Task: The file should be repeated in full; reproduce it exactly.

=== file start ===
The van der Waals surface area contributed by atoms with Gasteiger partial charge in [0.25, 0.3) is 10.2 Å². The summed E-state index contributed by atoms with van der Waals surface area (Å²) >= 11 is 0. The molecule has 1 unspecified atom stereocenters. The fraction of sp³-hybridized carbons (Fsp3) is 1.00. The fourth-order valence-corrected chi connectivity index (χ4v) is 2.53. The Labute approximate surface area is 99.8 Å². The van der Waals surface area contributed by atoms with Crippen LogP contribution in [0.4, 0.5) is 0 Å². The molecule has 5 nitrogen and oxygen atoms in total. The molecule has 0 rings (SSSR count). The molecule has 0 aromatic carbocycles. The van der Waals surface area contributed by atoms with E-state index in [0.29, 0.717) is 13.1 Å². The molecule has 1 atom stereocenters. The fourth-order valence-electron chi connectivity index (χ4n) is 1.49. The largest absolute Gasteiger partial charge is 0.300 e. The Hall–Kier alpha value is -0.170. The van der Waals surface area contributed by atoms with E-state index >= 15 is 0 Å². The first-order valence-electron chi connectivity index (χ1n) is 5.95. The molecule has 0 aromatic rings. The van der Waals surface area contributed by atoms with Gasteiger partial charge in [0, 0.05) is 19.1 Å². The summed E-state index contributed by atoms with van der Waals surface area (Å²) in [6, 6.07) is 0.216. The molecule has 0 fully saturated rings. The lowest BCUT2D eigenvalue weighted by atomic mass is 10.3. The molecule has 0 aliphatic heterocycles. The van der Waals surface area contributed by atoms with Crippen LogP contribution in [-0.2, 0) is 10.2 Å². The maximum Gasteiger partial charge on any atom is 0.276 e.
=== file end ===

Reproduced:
The van der Waals surface area contributed by atoms with Gasteiger partial charge in [0.25, 0.3) is 10.2 Å². The summed E-state index contributed by atoms with van der Waals surface area (Å²) >= 11 is 0. The molecule has 1 unspecified atom stereocenters. The fraction of sp³-hybridized carbons (Fsp3) is 1.00. The fourth-order valence-corrected chi connectivity index (χ4v) is 2.53. The Labute approximate surface area is 99.8 Å². The van der Waals surface area contributed by atoms with Crippen LogP contribution in [0.4, 0.5) is 0 Å². The molecule has 5 nitrogen and oxygen atoms in total. The molecule has 0 rings (SSSR count). The molecule has 0 aromatic carbocycles. The van der Waals surface area contributed by atoms with E-state index in [0.29, 0.717) is 13.1 Å². The molecule has 1 atom stereocenters. The fourth-order valence-electron chi connectivity index (χ4n) is 1.49. The largest absolute Gasteiger partial charge is 0.300 e. The Hall–Kier alpha value is -0.170. The van der Waals surface area contributed by atoms with E-state index >= 15 is 0 Å². The first-order valence-electron chi connectivity index (χ1n) is 5.95. The molecule has 0 aromatic rings. The van der Waals surface area contributed by atoms with Gasteiger partial charge in [0, 0.05) is 19.1 Å². The summed E-state index contributed by atoms with van der Waals surface area (Å²) in [6, 6.07) is 0.216. The molecule has 0 fully saturated rings. The lowest BCUT2D eigenvalue weighted by atomic mass is 10.3. The molecule has 0 aliphatic heterocycles. The van der Waals surface area contributed by atoms with Crippen LogP contribution in [-0.2, 0) is 10.2 Å². The maximum Gasteiger partial charge on any atom is 0.276 e.